State of the chained CPI

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In Monday’s press briefing prior to Tuesday night’s State of the Union message from President Barack Obama, press secretary Jay Carney answered a series of questions from a reporter about where the administration stood on benefit cuts to Medicare and Social Security, hot retirement planning issues.

Carney said that while Obama is “willing to make tough choices with regard to entitlement reform,” raising the age of Medicare eligibility isn’t among the options he would support.

Then the reporter asked, “What about reducing the annual cost of living increases for Social Security recipients?”

Carney said yes to that question, but with caveats.

(Obama) would consider that the hard choice that includes the so-called chained (consumer price index). In fact, he put that on the table in his proposal, but not in a cherry-picked or piecemeal way. That’s got to be part of a comprehensive package that asks that the burden be shared; so we don’t … ask seniors to bear the burden of further deficit reduction alone. … That’s just not fair and it doesn’t make economic sense — because the choice would be … let’s do that, put the burden on seniors alone, but not close loopholes in our tax code that are available to wealthy individuals or corporations, but not to average folks or small businesses. And that doesn’t make any sense.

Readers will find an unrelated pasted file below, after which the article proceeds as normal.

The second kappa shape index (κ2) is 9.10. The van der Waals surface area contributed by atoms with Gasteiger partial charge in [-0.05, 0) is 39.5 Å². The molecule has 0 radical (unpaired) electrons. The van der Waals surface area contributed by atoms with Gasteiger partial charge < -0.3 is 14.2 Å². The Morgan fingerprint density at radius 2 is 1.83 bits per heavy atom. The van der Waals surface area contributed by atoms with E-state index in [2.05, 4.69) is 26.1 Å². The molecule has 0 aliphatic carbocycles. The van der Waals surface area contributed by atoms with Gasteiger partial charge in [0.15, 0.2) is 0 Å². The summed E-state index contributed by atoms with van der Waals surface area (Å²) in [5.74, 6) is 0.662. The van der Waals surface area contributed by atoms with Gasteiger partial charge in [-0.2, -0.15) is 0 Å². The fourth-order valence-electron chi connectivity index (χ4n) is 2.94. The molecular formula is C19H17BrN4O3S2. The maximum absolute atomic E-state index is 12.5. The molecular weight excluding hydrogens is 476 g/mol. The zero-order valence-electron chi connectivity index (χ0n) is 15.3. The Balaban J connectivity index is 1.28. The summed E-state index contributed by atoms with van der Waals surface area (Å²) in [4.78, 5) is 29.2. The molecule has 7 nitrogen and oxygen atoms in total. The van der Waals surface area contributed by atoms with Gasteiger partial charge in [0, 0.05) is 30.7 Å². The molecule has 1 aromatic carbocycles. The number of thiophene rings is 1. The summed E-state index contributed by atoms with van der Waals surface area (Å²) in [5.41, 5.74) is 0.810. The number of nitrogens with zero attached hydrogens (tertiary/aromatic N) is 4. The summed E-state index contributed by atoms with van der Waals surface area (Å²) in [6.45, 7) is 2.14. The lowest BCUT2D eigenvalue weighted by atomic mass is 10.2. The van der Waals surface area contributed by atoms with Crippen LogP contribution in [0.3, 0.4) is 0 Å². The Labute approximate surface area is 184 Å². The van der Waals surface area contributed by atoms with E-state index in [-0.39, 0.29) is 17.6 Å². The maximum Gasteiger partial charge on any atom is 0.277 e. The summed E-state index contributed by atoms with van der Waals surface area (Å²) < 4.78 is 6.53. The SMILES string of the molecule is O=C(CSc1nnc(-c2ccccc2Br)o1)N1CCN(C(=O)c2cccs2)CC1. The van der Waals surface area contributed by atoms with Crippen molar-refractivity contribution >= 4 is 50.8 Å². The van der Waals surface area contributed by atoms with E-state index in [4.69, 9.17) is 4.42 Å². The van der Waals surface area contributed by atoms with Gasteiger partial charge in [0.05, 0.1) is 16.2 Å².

The chained CPI is controversial. Retirement organizations such as the AARP oppose it, but it is a way to ask everyone to give a little because it lowers the way Social Security as well as federal retirement plan cost-of-living adjustments are calculated. The reduction isn’t huge — about 0.3 percent according to estimates by the Social Security Administration. For instance, this year’s COLA was 1.7 percent. If the chained CPI were used to calculate it, it would probably have been 1.4 percent.

What do you think? Is changing the COLA calculation an acceptable way to manage the rising cost of Social Security?